It was dark. Everything was dark. And the water level rose, even higher. This time, Fortune Lawrence resigned herself to flee with her 8 children on a makeshift boat, far from her house ravaged by the floods.
It has been two weeks since the 50-year-old and her “pikin” (“children” in Nigerian pidgin) fled the deadliest floods of the decade in Africa’s most populous country.
The family is now living in deplorable conditions in a crowded school near Ahoada, Rivers State, in southeast Nigeria.
According to records, more than 1,000 people have taken refuge in the classrooms of this makeshift IDP camp.
“I was afraid to die,” says Ms. Lawrence, surrounded by about 20 children, in the middle of a classroom.
“Here, we have nothing. Not enough food, no diapers or mosquito nets. We need help,” she says, her features drawn.
According to the authorities, the floods have killed more than 600 people and displaced 1.3 million since June across the country. In the memory of Nigerians, confirmed by the weather agencies, the rise in water this year is particularly meteoric. Much more than in 2012 and 2020.
Today, the South East is the most affected region.
In Rivers State, here and there, many crowded camps for displaced people are hosting those who were able to flee.
The others have stayed in the submerged villages and are sleeping where they can, in trees for example,” says Obed Onyekachi, referring to several members of his family.
“It was impossible for them to come here. And how many others, swallowed by the waters, are missing?”, asks the 32-year-old man, rage in his voice.
“The crops were destroyed. We have lost hope. Famine is coming.”
Without a boat, moving from one state to another is impossible. The supply of food is laborious.
On the main road to the west, the current overturned a tanker. Several people died at this point, according to local residents.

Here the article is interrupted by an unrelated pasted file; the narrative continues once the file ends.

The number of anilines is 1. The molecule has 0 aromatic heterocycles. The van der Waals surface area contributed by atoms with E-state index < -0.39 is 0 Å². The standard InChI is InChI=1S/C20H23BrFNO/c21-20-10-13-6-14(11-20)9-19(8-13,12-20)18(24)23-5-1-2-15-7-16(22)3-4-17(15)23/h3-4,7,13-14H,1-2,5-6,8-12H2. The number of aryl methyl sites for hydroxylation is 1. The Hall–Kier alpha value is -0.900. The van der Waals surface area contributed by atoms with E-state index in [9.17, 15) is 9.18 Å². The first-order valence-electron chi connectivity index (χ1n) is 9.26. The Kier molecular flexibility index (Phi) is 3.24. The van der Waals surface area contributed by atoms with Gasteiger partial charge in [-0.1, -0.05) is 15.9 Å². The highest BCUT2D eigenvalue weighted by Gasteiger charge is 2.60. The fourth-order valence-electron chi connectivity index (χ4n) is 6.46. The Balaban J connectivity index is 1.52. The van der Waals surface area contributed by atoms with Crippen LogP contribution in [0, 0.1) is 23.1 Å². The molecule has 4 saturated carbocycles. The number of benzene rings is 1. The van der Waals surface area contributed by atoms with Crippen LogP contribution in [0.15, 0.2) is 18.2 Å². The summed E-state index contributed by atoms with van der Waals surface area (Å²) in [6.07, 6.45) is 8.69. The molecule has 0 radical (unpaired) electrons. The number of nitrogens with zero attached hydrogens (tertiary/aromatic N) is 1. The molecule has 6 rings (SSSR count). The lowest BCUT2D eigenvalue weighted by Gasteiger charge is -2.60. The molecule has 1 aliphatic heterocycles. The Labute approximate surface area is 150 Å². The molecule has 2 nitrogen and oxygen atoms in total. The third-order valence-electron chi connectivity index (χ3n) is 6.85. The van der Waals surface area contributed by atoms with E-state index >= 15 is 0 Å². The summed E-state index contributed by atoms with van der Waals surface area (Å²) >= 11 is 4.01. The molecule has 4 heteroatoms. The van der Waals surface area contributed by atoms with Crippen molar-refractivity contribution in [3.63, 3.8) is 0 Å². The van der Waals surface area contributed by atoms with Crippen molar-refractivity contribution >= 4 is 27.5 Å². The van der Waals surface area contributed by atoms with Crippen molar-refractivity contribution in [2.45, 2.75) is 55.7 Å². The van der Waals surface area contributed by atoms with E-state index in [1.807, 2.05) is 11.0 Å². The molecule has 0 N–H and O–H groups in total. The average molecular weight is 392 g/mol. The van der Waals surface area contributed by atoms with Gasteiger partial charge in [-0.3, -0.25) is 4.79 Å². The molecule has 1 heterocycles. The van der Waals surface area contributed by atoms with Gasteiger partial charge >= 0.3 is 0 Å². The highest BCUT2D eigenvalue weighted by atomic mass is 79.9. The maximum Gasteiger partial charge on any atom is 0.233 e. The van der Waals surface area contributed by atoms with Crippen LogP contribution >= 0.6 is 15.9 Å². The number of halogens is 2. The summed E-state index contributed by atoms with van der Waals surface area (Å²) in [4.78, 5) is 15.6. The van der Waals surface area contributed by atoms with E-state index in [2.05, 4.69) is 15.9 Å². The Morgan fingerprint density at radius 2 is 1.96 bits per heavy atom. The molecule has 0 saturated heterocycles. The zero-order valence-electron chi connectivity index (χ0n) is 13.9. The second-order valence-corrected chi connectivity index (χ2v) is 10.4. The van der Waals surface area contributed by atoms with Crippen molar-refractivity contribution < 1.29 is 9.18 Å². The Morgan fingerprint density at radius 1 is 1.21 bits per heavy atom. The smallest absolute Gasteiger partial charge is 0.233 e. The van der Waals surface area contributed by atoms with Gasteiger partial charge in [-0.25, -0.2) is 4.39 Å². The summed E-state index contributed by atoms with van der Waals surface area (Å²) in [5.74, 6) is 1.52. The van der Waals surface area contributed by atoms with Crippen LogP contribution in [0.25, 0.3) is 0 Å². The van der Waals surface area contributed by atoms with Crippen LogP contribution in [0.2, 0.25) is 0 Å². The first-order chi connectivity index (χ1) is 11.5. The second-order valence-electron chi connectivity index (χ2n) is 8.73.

Some people are still trying to cross on foot, with water up to their waist.
“I’ve been stuck on the road for seven days. We don’t know how long it will last. Everything is devastated”, laments Alamin Mohamed, 25 years old, who hopes to be able to cross soon by motorcycle.
The crowded boats, made of wood and, for the lucky ones, motorized, are shuttling back and forth. No one wears a life jacket.
On the right bank, the roof of a church protrudes from the dark waters, brushed by high-voltage electric cables.
The representative of the UN Food and Agriculture Organization (FAO) in Nigeria, Fred Kafeero, warned that the flooding increased the risk of diseases such as cholera.
At Ihuike Primary School, most of the students are sleeping on the floor, huddled together. Each classroom houses about 50 people.
A team of student volunteers cleans the premises and divides the meager food supplies sent by local authorities.
One of them, with a “Ekpeye students” T-shirt on his shoulders, worries about the risk of epidemics and infections.
“We need a clean environment. We pay attention to everything but we are exhausted,” he said, speaking on condition of anonymity.
“Even the well water is contaminated.”